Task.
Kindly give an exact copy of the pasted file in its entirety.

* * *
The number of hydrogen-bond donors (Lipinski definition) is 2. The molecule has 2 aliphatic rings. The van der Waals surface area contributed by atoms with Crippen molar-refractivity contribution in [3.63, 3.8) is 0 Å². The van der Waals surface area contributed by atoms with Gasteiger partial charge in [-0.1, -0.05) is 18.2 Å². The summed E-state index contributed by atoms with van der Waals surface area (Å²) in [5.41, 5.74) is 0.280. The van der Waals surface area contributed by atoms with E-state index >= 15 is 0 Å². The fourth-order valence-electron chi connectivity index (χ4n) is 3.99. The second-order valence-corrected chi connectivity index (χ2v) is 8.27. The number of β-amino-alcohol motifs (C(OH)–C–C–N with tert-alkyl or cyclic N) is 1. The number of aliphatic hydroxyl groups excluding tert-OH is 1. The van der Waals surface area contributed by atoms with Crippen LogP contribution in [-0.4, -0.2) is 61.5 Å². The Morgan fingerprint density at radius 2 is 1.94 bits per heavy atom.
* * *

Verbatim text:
The number of hydrogen-bond donors (Lipinski definition) is 2. The molecule has 2 aliphatic rings. The van der Waals surface area contributed by atoms with Crippen molar-refractivity contribution in [3.63, 3.8) is 0 Å². The van der Waals surface area contributed by atoms with Gasteiger partial charge in [-0.1, -0.05) is 18.2 Å². The summed E-state index contributed by atoms with van der Waals surface area (Å²) in [5.41, 5.74) is 0.280. The van der Waals surface area contributed by atoms with E-state index >= 15 is 0 Å². The fourth-order valence-electron chi connectivity index (χ4n) is 3.99. The second-order valence-corrected chi connectivity index (χ2v) is 8.27. The number of β-amino-alcohol motifs (C(OH)–C–C–N with tert-alkyl or cyclic N) is 1. The number of aliphatic hydroxyl groups excluding tert-OH is 1. The van der Waals surface area contributed by atoms with Crippen LogP contribution in [-0.4, -0.2) is 61.5 Å². The Morgan fingerprint density at radius 2 is 1.94 bits per heavy atom.